stop confiscation of your property and Human Rights in the UK Enterprise and Regulatory Reform Bill

Adding insult to injury: after all that, an Intellectual Property Bill

Once upon a time we had the distinct and separate concepts of copyright and patent. In international, EU and UK law copyright defines artistic works as property and is a combined property, moral and human right of limited duration (usually 70 years after the author’s death) granted automatically, without formality and free of charge to creators of artistic works. In contrast, a patent is a monopoly exploitation right of short duration (usually 20 years after the issue of the patent) granted to the inventor of a new technological process or product after formal application to government, payment of a fee, and verification that the invention is indeed novel and not obvious. Both are property rights, but apart from that they could hardly be more different. DCMS was responsible for copyright; the Patents Office handled patents.

A while back it became trendy to lump both of these, plus design rights, trade marks, etc. under the umbrella of intellectual property, and the old Patents Office, full of experts on patents but knowing little of copyright, rebranded itself as the ‘Intellectual Property Office’. Creators, inventors and users of IP all complained of problems with the Copyright, Designs and Patents Act 1988, the UK’s copyright and patent law, and following the Digital Economy Bill Clause 43 debacle under the last Labour government the then Tory opposition said they would introduce a proper Intellectual Property Bill.

In late 2010 the coalition government announced the ‘Hargreaves Review’ into Intellectual Property and Growth, which recommended very significant changes to copyright, and a bit of tweaking to the patents system.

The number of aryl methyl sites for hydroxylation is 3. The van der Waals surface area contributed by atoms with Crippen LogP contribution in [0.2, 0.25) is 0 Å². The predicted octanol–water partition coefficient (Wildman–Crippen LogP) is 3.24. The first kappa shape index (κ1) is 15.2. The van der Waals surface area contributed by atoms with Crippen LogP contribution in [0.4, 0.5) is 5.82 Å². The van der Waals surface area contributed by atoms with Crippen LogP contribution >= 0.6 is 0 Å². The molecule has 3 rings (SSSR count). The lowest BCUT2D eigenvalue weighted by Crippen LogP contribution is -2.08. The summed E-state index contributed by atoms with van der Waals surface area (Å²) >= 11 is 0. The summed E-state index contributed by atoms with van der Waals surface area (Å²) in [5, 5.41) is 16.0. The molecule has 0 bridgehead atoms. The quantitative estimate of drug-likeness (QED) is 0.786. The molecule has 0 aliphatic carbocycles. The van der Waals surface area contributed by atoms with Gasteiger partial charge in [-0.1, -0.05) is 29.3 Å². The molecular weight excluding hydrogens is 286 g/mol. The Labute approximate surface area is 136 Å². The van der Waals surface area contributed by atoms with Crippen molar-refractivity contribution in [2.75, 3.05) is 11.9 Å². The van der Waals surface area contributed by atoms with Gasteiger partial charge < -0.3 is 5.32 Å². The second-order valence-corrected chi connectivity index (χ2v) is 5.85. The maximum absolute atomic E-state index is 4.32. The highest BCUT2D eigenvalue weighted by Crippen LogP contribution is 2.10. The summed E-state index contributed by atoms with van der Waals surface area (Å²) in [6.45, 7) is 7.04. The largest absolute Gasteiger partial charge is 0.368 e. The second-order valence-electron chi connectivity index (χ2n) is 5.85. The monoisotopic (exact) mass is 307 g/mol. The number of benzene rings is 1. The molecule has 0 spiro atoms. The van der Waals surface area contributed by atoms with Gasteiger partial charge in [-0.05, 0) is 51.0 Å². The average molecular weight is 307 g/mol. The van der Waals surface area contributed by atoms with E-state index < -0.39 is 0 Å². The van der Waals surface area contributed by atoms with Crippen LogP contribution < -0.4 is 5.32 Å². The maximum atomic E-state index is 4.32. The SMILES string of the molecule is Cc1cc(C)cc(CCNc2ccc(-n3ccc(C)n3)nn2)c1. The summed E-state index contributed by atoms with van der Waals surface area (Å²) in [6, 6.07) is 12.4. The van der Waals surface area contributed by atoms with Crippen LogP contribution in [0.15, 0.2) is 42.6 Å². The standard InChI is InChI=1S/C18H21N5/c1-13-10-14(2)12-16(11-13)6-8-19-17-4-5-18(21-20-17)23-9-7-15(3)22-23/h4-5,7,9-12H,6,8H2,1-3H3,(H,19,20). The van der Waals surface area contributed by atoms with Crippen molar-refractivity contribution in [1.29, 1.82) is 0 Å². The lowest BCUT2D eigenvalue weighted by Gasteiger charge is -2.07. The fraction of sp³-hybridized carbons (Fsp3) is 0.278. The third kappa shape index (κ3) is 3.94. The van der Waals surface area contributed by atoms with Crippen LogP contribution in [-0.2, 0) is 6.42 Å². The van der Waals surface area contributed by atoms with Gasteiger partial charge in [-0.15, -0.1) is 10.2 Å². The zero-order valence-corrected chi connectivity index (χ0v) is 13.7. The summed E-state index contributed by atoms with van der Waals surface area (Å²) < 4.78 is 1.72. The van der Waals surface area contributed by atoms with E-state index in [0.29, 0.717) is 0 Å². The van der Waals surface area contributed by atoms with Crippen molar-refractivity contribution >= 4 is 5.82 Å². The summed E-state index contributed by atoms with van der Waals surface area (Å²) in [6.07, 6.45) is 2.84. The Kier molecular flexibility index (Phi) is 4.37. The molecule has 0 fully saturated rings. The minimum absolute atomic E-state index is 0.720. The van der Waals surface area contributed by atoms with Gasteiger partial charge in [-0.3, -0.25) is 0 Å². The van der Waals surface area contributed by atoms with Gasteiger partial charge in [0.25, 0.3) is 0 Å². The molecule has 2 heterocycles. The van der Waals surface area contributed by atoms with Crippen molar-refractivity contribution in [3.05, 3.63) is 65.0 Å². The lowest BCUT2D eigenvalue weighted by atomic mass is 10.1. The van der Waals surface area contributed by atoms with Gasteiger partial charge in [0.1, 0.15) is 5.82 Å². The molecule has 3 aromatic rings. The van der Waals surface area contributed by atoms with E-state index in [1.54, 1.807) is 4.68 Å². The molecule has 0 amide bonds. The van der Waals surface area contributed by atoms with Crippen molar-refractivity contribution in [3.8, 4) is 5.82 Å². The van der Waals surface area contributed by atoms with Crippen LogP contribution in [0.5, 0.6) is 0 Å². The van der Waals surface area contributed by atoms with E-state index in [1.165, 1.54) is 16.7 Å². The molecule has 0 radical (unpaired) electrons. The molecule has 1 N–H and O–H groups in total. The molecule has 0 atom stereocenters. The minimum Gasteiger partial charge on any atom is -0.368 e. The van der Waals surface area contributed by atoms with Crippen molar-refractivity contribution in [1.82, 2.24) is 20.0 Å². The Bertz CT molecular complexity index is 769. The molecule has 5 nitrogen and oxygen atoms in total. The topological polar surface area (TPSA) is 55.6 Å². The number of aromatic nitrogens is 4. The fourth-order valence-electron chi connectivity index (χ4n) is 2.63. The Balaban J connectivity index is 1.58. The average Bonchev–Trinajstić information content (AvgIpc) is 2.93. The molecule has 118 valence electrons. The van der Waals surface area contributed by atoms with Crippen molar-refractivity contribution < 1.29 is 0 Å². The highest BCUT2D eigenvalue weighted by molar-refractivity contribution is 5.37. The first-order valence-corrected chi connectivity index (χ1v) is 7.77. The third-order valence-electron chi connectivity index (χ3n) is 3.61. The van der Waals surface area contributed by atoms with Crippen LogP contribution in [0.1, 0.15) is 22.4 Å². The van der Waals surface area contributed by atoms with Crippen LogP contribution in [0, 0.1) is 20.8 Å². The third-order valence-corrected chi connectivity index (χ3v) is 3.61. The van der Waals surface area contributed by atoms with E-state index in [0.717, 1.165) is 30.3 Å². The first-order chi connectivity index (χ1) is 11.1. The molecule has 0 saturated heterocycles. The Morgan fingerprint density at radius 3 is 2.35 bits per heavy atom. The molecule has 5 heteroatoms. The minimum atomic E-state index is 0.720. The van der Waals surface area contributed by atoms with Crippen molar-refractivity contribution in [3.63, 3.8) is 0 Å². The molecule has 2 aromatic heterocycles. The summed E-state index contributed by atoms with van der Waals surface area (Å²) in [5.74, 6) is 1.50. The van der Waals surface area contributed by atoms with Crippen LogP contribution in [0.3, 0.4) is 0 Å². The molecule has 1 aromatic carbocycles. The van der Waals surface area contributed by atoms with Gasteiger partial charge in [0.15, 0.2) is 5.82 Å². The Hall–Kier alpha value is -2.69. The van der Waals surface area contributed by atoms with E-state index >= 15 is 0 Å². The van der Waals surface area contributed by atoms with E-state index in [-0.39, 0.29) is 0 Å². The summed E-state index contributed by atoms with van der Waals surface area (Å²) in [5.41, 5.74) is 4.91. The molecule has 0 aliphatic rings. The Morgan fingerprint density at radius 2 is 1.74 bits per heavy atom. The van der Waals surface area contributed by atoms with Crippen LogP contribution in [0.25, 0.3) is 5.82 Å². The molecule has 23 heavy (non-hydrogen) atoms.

On Wednesday May 8th 2013 an Intellectual Property Bill was announced in the Queen’s Speech. According to the BBC, ‘This bill is designed to simplify patent and design protection laws. It will implement the Unified Patent Court, which will mean that a single patent application will be valid in almost all EU countries. The bill will introduce criminal penalties for breaching UK protected designs, and bring in measures to speed up the patent-application process. It will apply to the whole of the UK.’

Not a peep about copyright. What happened to it in the interim?

The changes to copyright were largely stuffed into an otherwise irrelevant portmanteau Bill which became the Enterprise and Regulatory Reform Act. The most important copyright clause enabling exploitation of orphan works and ECL was not added to this Bill until its Committee stage in the Commons, an unusually late stage at which to add an important clause. [After nine months of representations from rights owners and strong Ministerial pressure the IPO finally removed from the ERR Bill the other powers they really wanted, namely to be able via secondary legislation to change or introduce new copyright exceptions at will, before it became an Act.]

In comparison, the relatively minor changes Hargreaves recommended for other forms of IP are to have an entire Bill to themselves.

Some predictions:

  • The IPO failed in their ERR Act attempt to grab powers for themselves to make copyright exceptions. What do we think the chances are of a similar power grab returning in the IP Bill?
  • Hargreaves, the British Library and the academic sector want contract law not to be able to override copyright exceptions. A clause to this effect is sure to be in the IP Bill.
  • Clauses to introduce copyright exceptions which cannot be brought in under the European Communities Act 1972 2(2) are sure to be in the IP Bill.

Whatever happened to joined-up government? Why was copyright not dealt with along with the rest of IP in this Intellectual Property Bill, but instead shoehorned at the last minute into a Bill which otherwise had nothing to do with it? Why this shoddy, underhand and shameful treatment of copyright owners? Even copyfighter Martin Kretschmer, Director of CREATe and Professor of Intellectual Property Law at the University of Glasgow, has said: ‘Lastly, I also should put on record that I consider the legislative process of the ERR Act to be problematic ( The first version of the ERR Bill (as introduced in May 2012) did not contain any Orphan works provisions at all, and I still do not think the appropriate scope of copyright exceptions should be a matter for secondary legislation.’

After the last three years of the copyright wars and the way things have ended up, smirkingly to introduce an Intellectual Property Bill adds insult to injury to anyone who ever makes an artistic work. It stinks.